Thursday, March 24, 2011

Polygyny: Living Arrangements and Co-Wives' Relationship

Bism Illah wa as salaamu alaykum wa Rahmat Allah wa Barakatuh.

As many of you have read, my co-wife lives just down the road from our apartment; perhaps no more than a 5 or 10 minute walk. This makes life much more pleasant for us all, because hubby can visit and go back and forth very easily without losing time on the transportation to and from our apartments.

On that subject, hubby asked me last week about our future plans for land and whether, given the choice, I would rather have the houses close together or spaced far apart or even on adjoining parcels of land. I immediately wanted to say spaced far apart, but held my tongue to think it through properly first. I have several reasons for not wanting us to be beside each other's homes. One is confidentiality. If hubby stops by to see me during the day, or vice versa, we don't need to know about it. I also don't want to have to find ways to regulate the frequency of visits if it is more than I'm comfortable with. I'm very happy in my solitude and in my own home, mashaa'Allah. Another aspect is that I don't want the uninvited intrusion of Zainab's young children in my peaceful life. We will each be in different stages of family life. In addition, I do not want to leave myself open to any situation where I will be considered a resident babysitter. I have no ill will in saying this, but I want to safeguard against things that I know will cause bad feelings and that shaytaan could play on.

In any case, I had to find a way of explaining to hubby in a way he could totally understand. I sat in the van telling him to hang on while I tried to find the right analogy and example. Then, mashaa'Allah, I found an analogy that explained the situation perfectly. I had to think of a friend of hubby's that is more an acquaintance that he likes but who is not a dear and close friend. Once I thought of someone, who I've termed as Brother X here, I could give the example. Here it is.

"If I told you that you had to live with Brother X and all his children for the rest of your life, and you had a choice between having him in the house right next to you or on a plot of land a bit further away, which would you choose?"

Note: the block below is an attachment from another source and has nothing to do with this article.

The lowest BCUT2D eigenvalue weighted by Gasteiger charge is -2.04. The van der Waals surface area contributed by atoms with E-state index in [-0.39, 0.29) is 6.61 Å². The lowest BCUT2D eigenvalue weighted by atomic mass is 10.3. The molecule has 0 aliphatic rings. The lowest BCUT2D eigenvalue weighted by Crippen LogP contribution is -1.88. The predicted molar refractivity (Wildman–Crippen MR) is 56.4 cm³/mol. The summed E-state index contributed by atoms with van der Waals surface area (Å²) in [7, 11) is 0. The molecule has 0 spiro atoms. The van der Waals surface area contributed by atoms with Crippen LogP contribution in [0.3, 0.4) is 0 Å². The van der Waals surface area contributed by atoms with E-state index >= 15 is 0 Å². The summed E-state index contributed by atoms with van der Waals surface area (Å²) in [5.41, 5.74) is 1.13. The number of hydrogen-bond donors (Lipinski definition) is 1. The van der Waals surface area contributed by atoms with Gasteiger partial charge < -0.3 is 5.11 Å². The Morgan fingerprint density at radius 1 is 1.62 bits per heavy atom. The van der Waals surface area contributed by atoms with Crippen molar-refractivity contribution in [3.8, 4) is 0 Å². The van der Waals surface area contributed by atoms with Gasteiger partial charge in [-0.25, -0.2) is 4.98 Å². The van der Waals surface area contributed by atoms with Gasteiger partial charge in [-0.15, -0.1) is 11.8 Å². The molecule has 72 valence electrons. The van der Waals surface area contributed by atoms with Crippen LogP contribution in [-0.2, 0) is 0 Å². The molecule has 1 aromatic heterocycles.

He immediately got it. If it was a dear and close friend, he'd want them to be right near him, but for someone who he must live with but isn't that type of friend, he would want space. Polygyny is a life choice that affects everyone because it is marriage, and marriage is intended to be for a lifetime.

It is very important to ensure that everyone has their own space. How much space they need will depend on the relationship between the co-wives. Close friends may want to be very near each other as their friendship is far more important to them than their relationship as co-wives. Sisters in Islam may want more space so that they don't feel that they are having someone imposed on them and their lives who isn't a natural choice as a friend. Others who don't have a good relationship with their co-wife, may benefit the most by being far enough away that they don't have to cross paths but near enough that they don't suffer time or visitation loss because of it.

For me, Arabic, Quran, homeschooling, mothering, wifing, and supporting others in tawheed, taqwa, and tawakkal are primary goals for my future. Inshaa'Allah, I will have the space to focus on what is important to me and my co-wife will have the space to raise her family and follow her own goals.


  1. I love your points Mai. I am going to be living with my co wife, at least for a while. I understand our situation and I agree. I did, however, point out to my husband that if it gets to be too much for both her and I, I think its best to separate us. He agreed. I am actually very close friends with this sister and look forward to her coming here. I think it will be a huge benefit to our young family, and Allah knows best. I do always have the option of living apart, which I will never give up if need be.

    1. Sis how did that go? Im in that situation n its living hell

    2. I'm answering for Daisy, as I don't know if she will get this message. It is almost three years since she posted it. Qadr Allah, she never had to live with her co-wife. In fact, it didn't work out in the end and she, last time I heard, was enjoying life with her husband and their baby boy maashaa Allah. I believe it is essential for wives to have their own living quarters in most situations, so I pray that Allah relieves you of this test and puts ease in your situation. No question sister, it is only Allah that can change a situation, so set your intentions and actions right and call upon Him.

      Barak Allahu feek!

  2. Salam walaykum Mai,
    I love how you handled this - spot on! Even with as close as I am with cowife I definitely enjoy my space. I'm not willing to settle for less than separate houses because of the same reasons you just stated. Sometimes cowives are absolutely stellar when they live together, may Allah make Daisy and her family an example of that Ameen. But I've found, in general, that it's hard for ANY two adult women to live together, regardless of the relationship. (Think "in laws") And especially when they're from different cultures. May Allah grant you the best situation for your family and your deen Ameen.